Monday, September 6, 2010
Dog Weather - Baby Eagle
You’ve Changed Records.
SCQ Rating: 68%
On a track called ‘Me Vs. the Devil’, Steven Lambke (the man behind Baby Eagle) returns home dragging mud and the devil into the kitchen. If Dog Weather held the blueprint for a good-time, roots-rock record, Lambke has muddied it beyond recognition with half-muttered lyrics and a backing-band (featuring Shotgun Jimmie, Daniel Romano, Colleen Collins and David Trenaman) that can best be described as cantankerous. Distortion pierces through guitar figures like waves between the rocks, sometimes growling convincingly beneath (as on ‘Haybale Song’), other times colliding messily (yep, that's ‘Me Vs. the Devil’). Thank God for all this mud; without Baby Eagle’s stormy disposition, Dog Weather might’ve felt tame or, worse, conventional.
Lambke’s intimidating use of feedback might flag a few division-points, but it hardly compares to Baby Eagle’s polarizing approach to songwriting. Consider how the first few songs play off each other with ‘Day Of Our Departing’, which shuffles along an avenue of electric guitars into the heavy-handed gutter of ‘Fisherman Or Fish’ before resurfacing with the garage-rock flavour of ‘Haybale Song’. It’s a tumultuous patchwork that feels organically sequenced, as if these tracks were following a singular, shifting mood. Makes sense, when you take into account that Dog Weather’s recording stretched a meager two days, but Lambke saddles the album’s second-half with a rollercoaster of relaxed ponderings (‘Man Of My Time’) and confrontational rockers (‘American Drum’) that feel motion-sick tossed together.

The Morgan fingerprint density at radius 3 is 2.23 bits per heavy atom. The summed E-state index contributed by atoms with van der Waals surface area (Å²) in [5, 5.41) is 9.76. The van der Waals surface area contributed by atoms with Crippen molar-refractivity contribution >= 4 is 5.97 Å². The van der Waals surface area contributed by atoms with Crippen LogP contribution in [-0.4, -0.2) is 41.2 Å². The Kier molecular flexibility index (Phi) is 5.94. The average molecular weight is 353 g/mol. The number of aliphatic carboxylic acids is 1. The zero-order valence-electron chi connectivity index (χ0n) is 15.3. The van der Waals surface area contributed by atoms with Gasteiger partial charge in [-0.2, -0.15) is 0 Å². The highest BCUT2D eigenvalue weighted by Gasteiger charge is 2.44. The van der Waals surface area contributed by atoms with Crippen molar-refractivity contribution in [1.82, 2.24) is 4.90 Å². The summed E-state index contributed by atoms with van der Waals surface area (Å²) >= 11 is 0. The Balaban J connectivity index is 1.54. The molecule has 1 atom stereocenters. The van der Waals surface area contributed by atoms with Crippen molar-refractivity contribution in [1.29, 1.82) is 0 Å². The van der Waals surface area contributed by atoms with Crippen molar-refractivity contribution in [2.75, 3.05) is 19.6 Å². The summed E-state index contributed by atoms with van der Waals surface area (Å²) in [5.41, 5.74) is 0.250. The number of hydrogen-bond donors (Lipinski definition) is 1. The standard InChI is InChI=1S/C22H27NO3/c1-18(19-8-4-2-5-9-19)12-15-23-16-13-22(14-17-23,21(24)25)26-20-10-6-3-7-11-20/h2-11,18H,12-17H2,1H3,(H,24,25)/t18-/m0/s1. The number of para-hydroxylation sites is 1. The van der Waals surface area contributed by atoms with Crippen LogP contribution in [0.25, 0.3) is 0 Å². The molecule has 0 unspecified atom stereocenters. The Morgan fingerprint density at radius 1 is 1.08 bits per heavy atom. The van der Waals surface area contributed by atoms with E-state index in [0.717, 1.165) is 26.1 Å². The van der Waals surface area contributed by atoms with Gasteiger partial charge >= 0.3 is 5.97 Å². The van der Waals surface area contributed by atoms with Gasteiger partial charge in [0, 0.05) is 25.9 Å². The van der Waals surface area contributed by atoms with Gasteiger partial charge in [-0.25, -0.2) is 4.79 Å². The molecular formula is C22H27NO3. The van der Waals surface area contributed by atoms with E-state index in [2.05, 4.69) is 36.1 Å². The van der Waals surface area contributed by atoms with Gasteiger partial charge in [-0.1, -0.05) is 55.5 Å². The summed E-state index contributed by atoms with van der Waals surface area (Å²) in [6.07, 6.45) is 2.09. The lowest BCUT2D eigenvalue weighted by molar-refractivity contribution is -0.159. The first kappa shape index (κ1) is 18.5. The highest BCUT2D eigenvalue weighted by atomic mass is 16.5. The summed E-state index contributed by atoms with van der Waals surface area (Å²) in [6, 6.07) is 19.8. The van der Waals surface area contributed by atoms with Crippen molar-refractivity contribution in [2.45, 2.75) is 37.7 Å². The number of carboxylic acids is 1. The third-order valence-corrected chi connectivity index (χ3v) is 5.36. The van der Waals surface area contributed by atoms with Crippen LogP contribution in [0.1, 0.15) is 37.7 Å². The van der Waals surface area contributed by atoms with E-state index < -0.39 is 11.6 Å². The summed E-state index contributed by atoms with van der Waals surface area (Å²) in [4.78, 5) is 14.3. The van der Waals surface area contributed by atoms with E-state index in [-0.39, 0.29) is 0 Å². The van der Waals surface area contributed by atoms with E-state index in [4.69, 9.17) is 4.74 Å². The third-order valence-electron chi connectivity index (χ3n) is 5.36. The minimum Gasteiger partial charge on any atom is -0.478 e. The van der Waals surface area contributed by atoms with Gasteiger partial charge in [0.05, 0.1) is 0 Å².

The problem with Dog Weather’s harder-edged material should actually be its merit-badge; standing by all of their frayed notes and broken strings may give a song like ‘River Bank Sitter’ its authenticity, but it can’t add dimensions to undercooked songs. By rocking out with their hearts, this talented group of musicians forgot to brainstorm where these songs were heading, and Dog Weather’s biggest divide lies between the quality of folky arrangements (as on the excellent ‘Child Of the Weather’) and the aimlessness of blistering dry-runs. Lambke’s vocal-delivery rarely eases this separation, opting to chatter through verses and occasionally pull himself together for a chorus. He’s a visceral lyricist capable of painting strong imagery, but whether he's doing a conversational Craig Finn impression or a mumbling Matt Mays one, Lambke’s vocals sink many details that distinguish these songs.
Lastly, it’s worth noting that Baby Eagle doesn’t seem like the type of band who’d care about these criticisms and that confidence repels a lot of the record’s glaring missteps. Sure it’s challenging and those hurdles make it feel a lot longer than it is, but Dog Weather is a dustbowl of manic energy restrained to dense, acoustic revelry. He may be difficult but we need artists like Baby Eagle to combat all the substandard roots-rock records out there. Maybe the devil should stay in Lambke's details.